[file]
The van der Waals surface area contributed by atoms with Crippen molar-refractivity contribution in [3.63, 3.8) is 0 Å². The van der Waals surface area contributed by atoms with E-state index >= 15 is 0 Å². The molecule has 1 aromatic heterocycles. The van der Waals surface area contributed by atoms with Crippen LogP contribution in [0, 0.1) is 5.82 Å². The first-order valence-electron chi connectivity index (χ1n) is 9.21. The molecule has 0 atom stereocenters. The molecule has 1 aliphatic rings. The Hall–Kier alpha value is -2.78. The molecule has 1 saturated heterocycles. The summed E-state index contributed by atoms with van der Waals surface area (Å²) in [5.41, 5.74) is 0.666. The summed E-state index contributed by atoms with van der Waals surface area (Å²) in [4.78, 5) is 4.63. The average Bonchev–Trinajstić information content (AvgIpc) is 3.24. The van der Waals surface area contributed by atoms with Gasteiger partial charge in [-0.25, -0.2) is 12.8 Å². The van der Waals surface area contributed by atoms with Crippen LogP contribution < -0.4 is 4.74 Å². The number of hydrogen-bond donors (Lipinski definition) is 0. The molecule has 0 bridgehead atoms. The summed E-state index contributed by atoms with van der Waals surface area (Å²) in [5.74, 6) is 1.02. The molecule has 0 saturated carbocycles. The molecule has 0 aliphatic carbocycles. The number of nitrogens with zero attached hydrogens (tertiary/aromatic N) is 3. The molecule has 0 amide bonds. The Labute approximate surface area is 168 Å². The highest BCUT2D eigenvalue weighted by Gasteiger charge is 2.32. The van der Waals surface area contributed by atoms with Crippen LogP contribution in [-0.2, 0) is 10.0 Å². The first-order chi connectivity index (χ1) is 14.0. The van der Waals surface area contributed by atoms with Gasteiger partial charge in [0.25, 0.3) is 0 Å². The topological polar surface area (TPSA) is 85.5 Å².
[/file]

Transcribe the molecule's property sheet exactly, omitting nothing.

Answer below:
The van der Waals surface area contributed by atoms with Crippen molar-refractivity contribution in [3.63, 3.8) is 0 Å². The van der Waals surface area contributed by atoms with E-state index >= 15 is 0 Å². The molecule has 1 aromatic heterocycles. The van der Waals surface area contributed by atoms with Crippen LogP contribution in [0, 0.1) is 5.82 Å². The first-order valence-electron chi connectivity index (χ1n) is 9.21. The molecule has 0 atom stereocenters. The molecule has 1 aliphatic rings. The Hall–Kier alpha value is -2.78. The molecule has 1 saturated heterocycles. The summed E-state index contributed by atoms with van der Waals surface area (Å²) in [5.41, 5.74) is 0.666. The summed E-state index contributed by atoms with van der Waals surface area (Å²) in [4.78, 5) is 4.63. The average Bonchev–Trinajstić information content (AvgIpc) is 3.24. The van der Waals surface area contributed by atoms with Gasteiger partial charge in [-0.25, -0.2) is 12.8 Å². The van der Waals surface area contributed by atoms with Crippen LogP contribution < -0.4 is 4.74 Å². The number of hydrogen-bond donors (Lipinski definition) is 0. The molecule has 0 bridgehead atoms. The summed E-state index contributed by atoms with van der Waals surface area (Å²) in [5.74, 6) is 1.02. The molecule has 0 saturated carbocycles. The molecule has 0 aliphatic carbocycles. The number of nitrogens with zero attached hydrogens (tertiary/aromatic N) is 3. The molecule has 0 amide bonds. The Labute approximate surface area is 168 Å². The highest BCUT2D eigenvalue weighted by Gasteiger charge is 2.32. The van der Waals surface area contributed by atoms with Crippen LogP contribution in [-0.2, 0) is 10.0 Å². The first-order chi connectivity index (χ1) is 14.0. The van der Waals surface area contributed by atoms with Gasteiger partial charge in [0.25, 0.3) is 0 Å². The topological polar surface area (TPSA) is 85.5 Å².